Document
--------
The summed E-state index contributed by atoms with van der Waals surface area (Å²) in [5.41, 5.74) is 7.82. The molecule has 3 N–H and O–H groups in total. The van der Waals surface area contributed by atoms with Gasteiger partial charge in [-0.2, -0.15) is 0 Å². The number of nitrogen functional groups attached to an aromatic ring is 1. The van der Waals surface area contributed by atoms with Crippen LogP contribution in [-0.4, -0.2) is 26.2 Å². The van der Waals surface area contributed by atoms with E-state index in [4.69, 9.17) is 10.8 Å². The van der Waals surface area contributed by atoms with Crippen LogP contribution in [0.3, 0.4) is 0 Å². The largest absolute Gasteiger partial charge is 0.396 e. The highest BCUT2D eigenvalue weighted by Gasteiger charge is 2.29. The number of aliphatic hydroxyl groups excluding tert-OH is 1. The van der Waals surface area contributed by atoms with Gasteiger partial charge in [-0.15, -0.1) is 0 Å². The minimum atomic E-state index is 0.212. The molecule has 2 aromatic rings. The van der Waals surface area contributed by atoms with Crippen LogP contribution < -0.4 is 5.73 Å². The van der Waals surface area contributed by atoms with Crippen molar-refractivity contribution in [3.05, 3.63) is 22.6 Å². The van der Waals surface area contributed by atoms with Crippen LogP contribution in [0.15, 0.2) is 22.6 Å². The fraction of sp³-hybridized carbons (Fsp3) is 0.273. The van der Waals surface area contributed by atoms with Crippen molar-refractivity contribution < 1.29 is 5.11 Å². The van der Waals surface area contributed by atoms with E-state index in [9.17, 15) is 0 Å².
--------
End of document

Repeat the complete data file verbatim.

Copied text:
The summed E-state index contributed by atoms with van der Waals surface area (Å²) in [5.41, 5.74) is 7.82. The molecule has 3 N–H and O–H groups in total. The van der Waals surface area contributed by atoms with Gasteiger partial charge in [-0.2, -0.15) is 0 Å². The number of nitrogen functional groups attached to an aromatic ring is 1. The van der Waals surface area contributed by atoms with Crippen LogP contribution in [-0.4, -0.2) is 26.2 Å². The van der Waals surface area contributed by atoms with E-state index in [4.69, 9.17) is 10.8 Å². The van der Waals surface area contributed by atoms with Crippen LogP contribution in [0.3, 0.4) is 0 Å². The largest absolute Gasteiger partial charge is 0.396 e. The highest BCUT2D eigenvalue weighted by Gasteiger charge is 2.29. The number of aliphatic hydroxyl groups excluding tert-OH is 1. The van der Waals surface area contributed by atoms with Gasteiger partial charge in [-0.15, -0.1) is 0 Å². The minimum atomic E-state index is 0.212. The molecule has 2 aromatic rings. The van der Waals surface area contributed by atoms with Crippen LogP contribution < -0.4 is 5.73 Å². The van der Waals surface area contributed by atoms with Crippen molar-refractivity contribution in [3.05, 3.63) is 22.6 Å². The van der Waals surface area contributed by atoms with Crippen LogP contribution in [0.15, 0.2) is 22.6 Å². The fraction of sp³-hybridized carbons (Fsp3) is 0.273. The van der Waals surface area contributed by atoms with Crippen molar-refractivity contribution < 1.29 is 5.11 Å². The van der Waals surface area contributed by atoms with E-state index in [9.17, 15) is 0 Å².